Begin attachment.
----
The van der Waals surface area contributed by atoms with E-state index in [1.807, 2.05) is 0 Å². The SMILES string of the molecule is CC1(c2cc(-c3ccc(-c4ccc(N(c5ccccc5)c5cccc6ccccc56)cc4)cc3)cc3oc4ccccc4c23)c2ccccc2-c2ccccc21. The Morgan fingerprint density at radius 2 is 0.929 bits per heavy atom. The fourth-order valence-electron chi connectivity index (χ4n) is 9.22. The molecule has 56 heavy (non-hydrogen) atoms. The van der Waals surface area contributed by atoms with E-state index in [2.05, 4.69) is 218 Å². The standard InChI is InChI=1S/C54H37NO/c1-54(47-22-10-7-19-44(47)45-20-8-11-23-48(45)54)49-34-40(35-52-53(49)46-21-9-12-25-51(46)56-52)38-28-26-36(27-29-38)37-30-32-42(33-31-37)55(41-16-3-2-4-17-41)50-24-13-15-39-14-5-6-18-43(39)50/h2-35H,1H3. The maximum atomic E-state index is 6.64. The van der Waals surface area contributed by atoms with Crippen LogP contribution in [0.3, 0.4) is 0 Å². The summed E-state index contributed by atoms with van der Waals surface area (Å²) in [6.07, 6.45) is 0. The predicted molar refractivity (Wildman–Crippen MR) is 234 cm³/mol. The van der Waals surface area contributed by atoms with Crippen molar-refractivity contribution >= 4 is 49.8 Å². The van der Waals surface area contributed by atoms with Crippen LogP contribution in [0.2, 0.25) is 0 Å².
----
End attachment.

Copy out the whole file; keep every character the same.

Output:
The van der Waals surface area contributed by atoms with E-state index in [1.807, 2.05) is 0 Å². The SMILES string of the molecule is CC1(c2cc(-c3ccc(-c4ccc(N(c5ccccc5)c5cccc6ccccc56)cc4)cc3)cc3oc4ccccc4c23)c2ccccc2-c2ccccc21. The Morgan fingerprint density at radius 2 is 0.929 bits per heavy atom. The fourth-order valence-electron chi connectivity index (χ4n) is 9.22. The molecule has 56 heavy (non-hydrogen) atoms. The van der Waals surface area contributed by atoms with E-state index in [2.05, 4.69) is 218 Å². The standard InChI is InChI=1S/C54H37NO/c1-54(47-22-10-7-19-44(47)45-20-8-11-23-48(45)54)49-34-40(35-52-53(49)46-21-9-12-25-51(46)56-52)38-28-26-36(27-29-38)37-30-32-42(33-31-37)55(41-16-3-2-4-17-41)50-24-13-15-39-14-5-6-18-43(39)50/h2-35H,1H3. The maximum atomic E-state index is 6.64. The van der Waals surface area contributed by atoms with Crippen LogP contribution in [0.3, 0.4) is 0 Å². The summed E-state index contributed by atoms with van der Waals surface area (Å²) in [6.07, 6.45) is 0. The predicted molar refractivity (Wildman–Crippen MR) is 234 cm³/mol. The van der Waals surface area contributed by atoms with Crippen molar-refractivity contribution >= 4 is 49.8 Å². The van der Waals surface area contributed by atoms with Crippen LogP contribution in [0.2, 0.25) is 0 Å².